It should be noted that we observed positive correlations between contactin-2 and tau, BACE1, and neurogranin, which is the opposite to what can be expected on the basis of usually increased CSF levels of the latter proteins in AD. This indicates that contactin-2 is physiologically associated with these proteins strongly, demonstrated by high positive correlations within controls, and that a disease pathology such as AD possibly disrupts these associations making the correlations weaker in the CSF of AD patients. In addition, these discrepancies may occur because the correlations were analyzed within the AD and control groups separately rather than as a whole cohort. In the whole cohort, there is indeed a tendency towards negative correlation with Tau as expected (cohort 1, r = − 0.23, p = 0.09; Additional file 1: Figure S7). CSF BACE was not significantly changed in AD versus controls. Thus, a pattern in correlation may not be evident.

One limitation of this case-control study was the relatively small sample size, even though we eventually included 106 AD patients and 50 controls in the total group. Controls with subjective memory complaints, AD patients, or patients with other neurodegenerative disorders often present similar clinical symptoms [57] which might obscure the differences between the different clinical groups. However, AD patients were selected by clinicians from a specialized memory center based on the cut-off value for CSF tau to Aβ42 ratio [41] ensuring a more reliable diagnosis based on fluid biomarkers [58]. Another limitation of the study was that no cohort was used from another memory clinic. It would be interesting to investigate the levels of contactin-2 in larger independent cohorts and in AD patients in different stages of the disease.

Conclusions

In summary, this study reveals a reduction in the axonal and synaptic protein contactin-2 in two CSF cohorts and postmortem tissue, and indicates the potential of this protein as a novel AD CSF biomarker reflecting synaptic/axonal dysfunction. Future studies should investigate how contactin-2 is changed during the course of AD in a longitudinal study design with larger patient cohorts. In addition, studies revealing a mechanistic relation between contactin-2, Aβ, and tau are required to understand the bigger picture of the cell signaling pathway underlying AD pathogenesis and to open new leads for therapy development.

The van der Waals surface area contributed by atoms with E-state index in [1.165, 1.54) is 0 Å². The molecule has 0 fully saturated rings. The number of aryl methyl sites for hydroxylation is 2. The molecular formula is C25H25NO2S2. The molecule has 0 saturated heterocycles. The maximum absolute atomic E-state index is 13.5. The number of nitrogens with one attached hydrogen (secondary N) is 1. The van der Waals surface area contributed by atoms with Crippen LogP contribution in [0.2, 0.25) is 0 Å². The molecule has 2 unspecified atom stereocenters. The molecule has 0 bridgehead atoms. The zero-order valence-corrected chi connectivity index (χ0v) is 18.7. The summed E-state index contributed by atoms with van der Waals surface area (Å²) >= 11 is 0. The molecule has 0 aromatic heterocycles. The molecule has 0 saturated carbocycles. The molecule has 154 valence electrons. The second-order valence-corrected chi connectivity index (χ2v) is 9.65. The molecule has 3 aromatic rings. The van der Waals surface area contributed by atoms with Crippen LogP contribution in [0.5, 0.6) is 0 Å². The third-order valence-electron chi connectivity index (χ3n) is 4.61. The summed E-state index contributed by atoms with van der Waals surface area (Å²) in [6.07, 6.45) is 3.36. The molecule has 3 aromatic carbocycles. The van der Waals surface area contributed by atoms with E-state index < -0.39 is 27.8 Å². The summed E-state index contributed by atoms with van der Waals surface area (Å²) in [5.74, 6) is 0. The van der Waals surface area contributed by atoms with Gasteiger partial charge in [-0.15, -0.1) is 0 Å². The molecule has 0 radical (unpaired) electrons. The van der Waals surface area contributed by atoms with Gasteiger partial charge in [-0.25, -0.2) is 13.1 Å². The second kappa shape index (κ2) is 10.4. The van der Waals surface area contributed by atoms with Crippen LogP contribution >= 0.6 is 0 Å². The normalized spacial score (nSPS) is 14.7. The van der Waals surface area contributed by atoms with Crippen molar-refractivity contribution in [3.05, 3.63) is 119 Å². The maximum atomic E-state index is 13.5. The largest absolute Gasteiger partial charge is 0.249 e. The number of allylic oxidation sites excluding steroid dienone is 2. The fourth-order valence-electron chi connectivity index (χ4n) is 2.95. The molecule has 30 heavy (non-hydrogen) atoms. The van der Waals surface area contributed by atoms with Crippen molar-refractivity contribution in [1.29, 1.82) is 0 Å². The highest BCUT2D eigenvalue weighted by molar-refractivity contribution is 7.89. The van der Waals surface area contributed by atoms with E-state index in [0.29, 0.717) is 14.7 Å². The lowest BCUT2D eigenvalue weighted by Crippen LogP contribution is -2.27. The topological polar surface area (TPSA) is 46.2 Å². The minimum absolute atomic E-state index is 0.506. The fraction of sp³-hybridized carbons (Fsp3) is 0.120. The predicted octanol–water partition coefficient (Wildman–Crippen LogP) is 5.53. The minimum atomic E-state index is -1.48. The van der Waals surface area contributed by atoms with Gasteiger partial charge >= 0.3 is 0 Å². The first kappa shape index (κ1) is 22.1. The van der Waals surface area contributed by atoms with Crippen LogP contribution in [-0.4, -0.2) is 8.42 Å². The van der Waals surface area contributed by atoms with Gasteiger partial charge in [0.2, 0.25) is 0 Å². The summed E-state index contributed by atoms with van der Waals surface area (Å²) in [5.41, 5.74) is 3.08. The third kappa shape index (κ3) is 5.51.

Abbreviations

AD: 

Alzheimer’s disease

AICD: 

Amyloid precursor protein intracellular domain

APP: 

Amyloid precursor protein

Aβ: 

Amyloid beta

BACE1: 

Beta-secretase 1

CSF: 

Cerebrospinal fluid

CV: 

Coefficient of variation

ELISA: 

Enzyme-linked immunosorbent assay

IF: 

Immunofluorescence

IHC: 

Immunohistochemistry

MMSE: 

Mini-Mental State Examination

pTau: 

Phosphorylated tau

tTau: 

Total tau

Declarations

Acknowledgements

The authors thank Marije Benedictus for selecting patients for the different cohorts, Johnny Aarnoutse for performing the neurogranin assay, Vera Wiersma for assistance with confocal microscopy, Harry Twaalfhoven for helping analyze contactin-2 ELISA validation data, and M.J. Koel-Simmelink for designing the ELISA validation protocol.

Funding

This project was funded by the European Neuroscience Campus Network, an Erasmus Mundus Joint Doctoral Program (cycle 5/2014/P-04). The funding sources had no role in the design of the study, the collection, analysis, and interpretation of data, or in writing the manuscript.

Availability of data and materials

The datasets used and/or analyzed during the current study are available from the corresponding author on reasonable request.

Authors’ contributions

MC, MdW, and THJM performed the experiments. MDC prepared brain tissue samples and provided various protocols. WMvdF provided CSF samples and the patient database, and JJMH provided the postmortem patient samples. MC, MDC, THJM, JHJM, and CET analyzed the patient data, and MC, MDC, WMvdF, JJMH, and CET wrote the paper. MC, MDC, JJMH, and CET designed the research study. All authors read and approved the final manuscript.

Ethics approval and consent to participate

The ethical review board of the VU Medical Center approved the study, and all subjects provided written informed consent. This manuscript does not contain individual/personal details of subjects.

Consent for publication

Not applicable as this manuscript does not contain individual/personal details of subjects.

Competing interests

The authors declare that they have no competing interests.

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Authors’ Affiliations

(1)
Neurochemistry Laboratory, Clinical Chemistry Department, VU University Medical Center, Amsterdam, the Netherlands
(2)
Department of Pathology, VU University Medical Center, Amsterdam, the Netherlands
(3)
Alzheimer Center, VU University Medical Center, Amsterdam, the Netherlands
(4)
Department of Epidemiology & Biostatistics, VU University Medical Center, Amsterdam, the Netherlands